[Screen It]

(2006) (Josh Hartnett, Bruce Willis) (R)

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Suspense/Black Comedy: After being mistaken for someone else, an otherwise unassuming man must deal with two crimes bosses with a vendetta against each other as well as a hired gun whose allegiance to anyone is questionable at best.
Slevin (JOSH HARTNETT) is an unassuming young man who's arrived in New York City to visit his friend Nick. After meeting his pal's neighbor, Lindsey (LUCY LIU), Slevin has a decidedly less satisfying encounter with two thugs who mistake him for Nick and insist that he must accompany them back to meet The Boss (MORGAN FREEMAN). The crime lord informs him -- thinking he's Nick -- that he owes a bookie nearly $100,000 who in turn owes The Boss.

In lieu of payment, The Boss gives Slevin the option of killing Yitzchok (MICHAEL RUBENFELD), the gay adult son of arch rival crime boss The Rabbi (BEN KINGSLEY). It turns out Slevin -- or rather Nick -- also owes money to The Rabbi who's employed the services of Goodkat (BRUCE WILLIS), a highly proficient assassin also working for The Boss.

As the bodies start piling up and Detective Brikowski (STANLEY TUCCI) tries to get to the bottom of what's occurring, a series of unexpected developments and revelations eventually cloud the picture regarding who's working with whom as well as who might be the last man standing.

OUR TAKE: 6 out of 10
Although there are some people who manage to speak and behave in a cool and hip fashion (in general or whether in the presence of women and/or danger), most of us come off looking foolish while trying to do so. Thank goodness we have the movies. After all, armed with a screenwriter with an ear for catchy dialogue and a performer who has the right nuances to deliver it, cool-impaired viewers can live vicariously through such characters and the films in which they appear.

That's exactly the sort of reaction director Paul McGuigan and screenwriter Jason Smilovic are trying to elicit with the purposefully awkwardly titled "Lucky Number Slevin." While not quite up there with today's current master of hip dialogue and ultra-cool characters -- that being Quentin Tarantino -- the film comes close. And while it has its share of design flaws -- including trying a bit too hard to be clever in a way that ultimately draws attention to itself -- this crime caper turns out to be a fairly entertaining diversion for viewers who don't mind the Tarantino-esque blend of violence, bloodshed, language and more.

The film starts out with a number of quick murders before settling in on Bruce Willis appearing in a wheelchair and commenting on the Kansas City Shuffle that, in this case, has been in the making for twenty years. We're then led into a series of flashback sequences involving a race horse, a desperate man and a bet made with the wrong type of people.

Following a quick bit of violence, we're then back to Willis as he breaks a man's neck, stating that you can't have the KC Shuffle without a body. The film then abruptly switches gears as Josh Hartnett (reunited with McGuigan from "Wicker Park") arrives at his buddy's apartment and meets Lucy Liu's friendly and chatty neighbor.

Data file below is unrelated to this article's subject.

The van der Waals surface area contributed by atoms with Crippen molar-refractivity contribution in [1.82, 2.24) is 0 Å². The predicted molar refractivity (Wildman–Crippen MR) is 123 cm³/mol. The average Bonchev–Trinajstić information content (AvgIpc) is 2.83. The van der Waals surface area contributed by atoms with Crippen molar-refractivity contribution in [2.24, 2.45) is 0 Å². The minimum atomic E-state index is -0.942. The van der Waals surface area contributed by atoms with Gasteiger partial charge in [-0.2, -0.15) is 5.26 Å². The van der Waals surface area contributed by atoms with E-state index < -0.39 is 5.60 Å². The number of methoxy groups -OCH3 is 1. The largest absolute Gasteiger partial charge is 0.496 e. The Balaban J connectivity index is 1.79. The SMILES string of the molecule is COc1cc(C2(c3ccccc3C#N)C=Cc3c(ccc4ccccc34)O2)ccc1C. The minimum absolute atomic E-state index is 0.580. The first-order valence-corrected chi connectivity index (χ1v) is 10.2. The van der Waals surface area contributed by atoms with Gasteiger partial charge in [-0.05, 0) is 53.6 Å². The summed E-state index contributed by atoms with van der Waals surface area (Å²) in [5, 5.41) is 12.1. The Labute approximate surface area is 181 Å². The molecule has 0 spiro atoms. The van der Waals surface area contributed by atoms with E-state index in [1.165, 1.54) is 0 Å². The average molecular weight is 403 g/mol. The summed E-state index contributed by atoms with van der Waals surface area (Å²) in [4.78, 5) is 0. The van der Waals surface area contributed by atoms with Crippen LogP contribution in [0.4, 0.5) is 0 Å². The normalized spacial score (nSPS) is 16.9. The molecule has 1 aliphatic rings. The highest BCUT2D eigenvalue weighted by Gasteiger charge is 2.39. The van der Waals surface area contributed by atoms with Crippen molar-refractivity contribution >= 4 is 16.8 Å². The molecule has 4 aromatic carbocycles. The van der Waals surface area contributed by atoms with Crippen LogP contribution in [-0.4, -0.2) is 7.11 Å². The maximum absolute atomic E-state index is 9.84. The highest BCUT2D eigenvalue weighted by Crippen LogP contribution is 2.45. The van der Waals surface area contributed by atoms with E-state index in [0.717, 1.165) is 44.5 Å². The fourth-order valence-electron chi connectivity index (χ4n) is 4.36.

That's when the artificial yet slick movie banter starts, and it even continues when two thugs show up, mistake the title character for his friend and then escort him back to meet their boss who's conveniently named "The Boss." Confronted by Morgan Freeman's cool but menacing crime lord character, Slevin continues with his witty and irreverent badinage. Accordingly, it makes one think he's 1) a wiseacre, 2) too dim to realize his predicament, 3) a dead man and/or 4) obviously a screenwriting creation rather than a believable character.

He eventually explains that he suffers from a condition known as freedom of worry, a state I began to ponder might have also afflicted the filmmakers in terms of where their story was headed. In a sense, it began to play like one of those black comedies that's just a notch off and thus doesn't feel as successful in execution as was intended in conception.

That feeling continued with Slevin meeting the film's second crime lord -- the imaginatively named "The Rabbi" -- where the repartee keeps flowing like a broken cinematic spigot (and is the kind that would usually lead to a cement shoe fitting with characters like these). But considering the KC Shuffle angle (regarding misdirection), as well as the mistaken identity plot, I should have realized I was being had (along with everyone else).

For the filmmakers have more up their sleeves than initially suggested and obviously had my attention focuses elsewhere while pulling their storytelling con. I won't give away the details of the switcheroo, but let's just say the film gets bettor as it goes. Slathered in abundant hip style, the it looks great and moves along at a good clip, thus allowing the terrific cast -- that also includes Stanley Tucci and Robert Forster -- to have fun running with the material and their slightly over the top characters.

Kingsley's most guilty of that, but Hartnett delivers a fun take on his multilayered persona (that is, once you get used to the banter and understand its intention and use). And while both Freeman and Willis could play these sorts of roles in their sleep, they manage to create engaging characters.

While the film's "look at me" attempts of being ultra clever, hip and twisty might put off some viewers, the cumulative effect overcomes any directly related deficiencies and/or problem areas. While not up to matching Tarantino blow for cool blow, this "Lucky Number Slevin" is worth the bet. It rates as a 6 out of 10.

Reviewed February 9, 2006 / Posted April 7, 2006

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